Viva el Rey

According to Alfonso II (“the Troubadour,” “the Chaste”), Catalonia is an autonomous collection of counties within the Kingdom of Aragon, which straddles the Pyrenees. This was in the twelfth century, slightly before my time. As king he was also styled “Count of Catalonia”; and too, “of Provence”; with interests beyond in Languedoc and oversea in Sardinia. He was not entirely sovereign, however: for he was united with the king of Castile even then, under a bond of vassalage. Moreover, there were no absolute sovereignties, in the subsidial matrix of mediaeval government.

In other words, the socialist romanticists of Catalonia are right to claim a certain autonomy of more than eight centuries’ standing. But in all this time their proposed nation state never existed. The remarkable city of Barcelona has been continuously the centre of this coherent realm, with a language as beautiful as Occitan and others strewn through the interior mountains. For more than five centuries a distinct “principality” (like Wales). But not a kingdom as, for instance, Valencia once became.

Anciently, primitive Iberian; then Carthaginian, Roman, Visigothic; the current identity is a product of the European Middle Ages. Catalans emerged at a Christian frontier of the conquering Dar al-Islam. Their knights took an important part in the Reconquista, driving the Moors back south from where they’d come; freeing their Christian slaves. All Europe is thus indebted to a heritage of Catalan warriors, saints, poets, artists; and as ever, patient and industrious farmers. Within Christendom, their autonomy has always been recognized, most recently by the Kingdom of Spain.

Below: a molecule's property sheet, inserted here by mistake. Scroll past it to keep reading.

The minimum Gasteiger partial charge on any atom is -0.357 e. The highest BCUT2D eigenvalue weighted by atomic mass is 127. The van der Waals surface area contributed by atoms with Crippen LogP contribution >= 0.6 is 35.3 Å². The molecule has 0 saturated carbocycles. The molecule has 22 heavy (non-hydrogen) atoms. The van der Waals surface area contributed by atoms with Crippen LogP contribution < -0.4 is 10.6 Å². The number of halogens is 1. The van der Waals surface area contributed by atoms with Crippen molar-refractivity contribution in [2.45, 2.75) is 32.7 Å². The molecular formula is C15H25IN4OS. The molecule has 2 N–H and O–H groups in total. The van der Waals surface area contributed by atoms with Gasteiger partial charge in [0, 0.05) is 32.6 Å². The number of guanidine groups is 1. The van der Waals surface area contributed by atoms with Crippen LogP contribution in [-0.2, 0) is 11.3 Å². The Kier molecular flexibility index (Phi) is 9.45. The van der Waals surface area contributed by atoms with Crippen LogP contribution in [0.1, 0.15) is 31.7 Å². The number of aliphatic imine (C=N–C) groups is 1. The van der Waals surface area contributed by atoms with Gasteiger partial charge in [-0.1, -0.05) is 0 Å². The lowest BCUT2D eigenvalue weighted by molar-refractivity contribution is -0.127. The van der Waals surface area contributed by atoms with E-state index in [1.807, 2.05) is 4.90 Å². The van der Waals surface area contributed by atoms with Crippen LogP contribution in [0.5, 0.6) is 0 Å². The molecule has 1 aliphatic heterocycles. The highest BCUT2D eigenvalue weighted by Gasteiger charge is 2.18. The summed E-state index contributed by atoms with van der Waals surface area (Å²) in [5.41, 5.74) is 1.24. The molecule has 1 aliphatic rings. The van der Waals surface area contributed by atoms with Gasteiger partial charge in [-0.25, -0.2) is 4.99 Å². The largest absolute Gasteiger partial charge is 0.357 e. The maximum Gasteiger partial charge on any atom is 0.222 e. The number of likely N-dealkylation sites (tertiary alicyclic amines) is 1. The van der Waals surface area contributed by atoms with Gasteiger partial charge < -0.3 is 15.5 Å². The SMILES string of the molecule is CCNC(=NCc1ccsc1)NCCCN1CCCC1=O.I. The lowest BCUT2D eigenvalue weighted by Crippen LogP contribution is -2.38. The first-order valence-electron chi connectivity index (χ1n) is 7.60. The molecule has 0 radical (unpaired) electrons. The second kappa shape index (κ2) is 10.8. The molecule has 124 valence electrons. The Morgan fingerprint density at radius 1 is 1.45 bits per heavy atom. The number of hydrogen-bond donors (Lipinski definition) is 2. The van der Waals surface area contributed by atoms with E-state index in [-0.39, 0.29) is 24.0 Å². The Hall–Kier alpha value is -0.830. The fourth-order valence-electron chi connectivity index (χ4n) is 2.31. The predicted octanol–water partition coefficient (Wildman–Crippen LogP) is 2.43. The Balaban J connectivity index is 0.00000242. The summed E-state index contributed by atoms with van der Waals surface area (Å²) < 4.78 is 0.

They have been the wealthiest constituent part of that kingdom through many generations, while their attention was focused upon creative acts of trade; of life, letters, religion, and away from the scourge of politics.

We could go on with this little backgrounder, but my only intention is to stress that the demand for an independent Catalan republic is something very modern, wild and evil.

A single glance at a photograph of the current Catalan cabinet — which ordered a referendum in defiance of national law, in which the majority of the population did not participate — explains everything. They are bitter-faced women in pantsuits, and men with that smug, leftish smirk, and the dead look in the eyes. We have seen them before in Quebec, and Scotland, and will see them again.

They are the worst enemies of Catalonia; of everything she has been through the centuries. In their ravenous pursuit of power they have made a peaceful land into a psychic warzone, turned neighbour against neighbour and race against race. And this in a blink of time. The violence has barely begun. More bodies wait to be heaped upon the demonic altar of Nationalism.

There were no serious grievances at the start. No one was oppressed, except in his imagination. Now there will be grievances on all sides, real oppression, and scores to settle through coming generations.

Nice work, Satan. You’ve done it again.